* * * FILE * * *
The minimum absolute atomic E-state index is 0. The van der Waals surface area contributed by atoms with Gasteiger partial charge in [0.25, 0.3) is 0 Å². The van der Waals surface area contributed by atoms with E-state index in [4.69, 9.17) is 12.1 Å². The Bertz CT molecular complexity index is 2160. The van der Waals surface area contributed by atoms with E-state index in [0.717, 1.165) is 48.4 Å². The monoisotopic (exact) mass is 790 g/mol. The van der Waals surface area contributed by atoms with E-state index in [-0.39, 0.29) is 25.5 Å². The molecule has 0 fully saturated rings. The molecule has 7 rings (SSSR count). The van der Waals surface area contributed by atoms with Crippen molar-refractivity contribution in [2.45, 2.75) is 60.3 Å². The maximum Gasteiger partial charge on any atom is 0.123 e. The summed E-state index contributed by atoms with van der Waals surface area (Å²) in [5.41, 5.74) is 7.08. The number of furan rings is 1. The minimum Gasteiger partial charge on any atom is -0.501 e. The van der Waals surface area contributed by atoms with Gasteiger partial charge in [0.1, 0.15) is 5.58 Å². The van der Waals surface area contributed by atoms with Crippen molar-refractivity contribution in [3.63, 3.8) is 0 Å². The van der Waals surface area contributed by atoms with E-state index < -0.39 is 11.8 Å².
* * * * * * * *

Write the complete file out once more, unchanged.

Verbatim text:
The minimum absolute atomic E-state index is 0. The van der Waals surface area contributed by atoms with Gasteiger partial charge in [0.25, 0.3) is 0 Å². The van der Waals surface area contributed by atoms with E-state index in [4.69, 9.17) is 12.1 Å². The Bertz CT molecular complexity index is 2160. The van der Waals surface area contributed by atoms with E-state index in [0.717, 1.165) is 48.4 Å². The monoisotopic (exact) mass is 790 g/mol. The van der Waals surface area contributed by atoms with E-state index in [-0.39, 0.29) is 25.5 Å². The molecule has 0 fully saturated rings. The molecule has 7 rings (SSSR count). The van der Waals surface area contributed by atoms with Crippen molar-refractivity contribution in [2.45, 2.75) is 60.3 Å². The maximum Gasteiger partial charge on any atom is 0.123 e. The summed E-state index contributed by atoms with van der Waals surface area (Å²) in [5.41, 5.74) is 7.08. The number of furan rings is 1. The minimum Gasteiger partial charge on any atom is -0.501 e. The van der Waals surface area contributed by atoms with Gasteiger partial charge in [0.1, 0.15) is 5.58 Å². The van der Waals surface area contributed by atoms with Crippen molar-refractivity contribution in [3.63, 3.8) is 0 Å². The van der Waals surface area contributed by atoms with E-state index < -0.39 is 11.8 Å².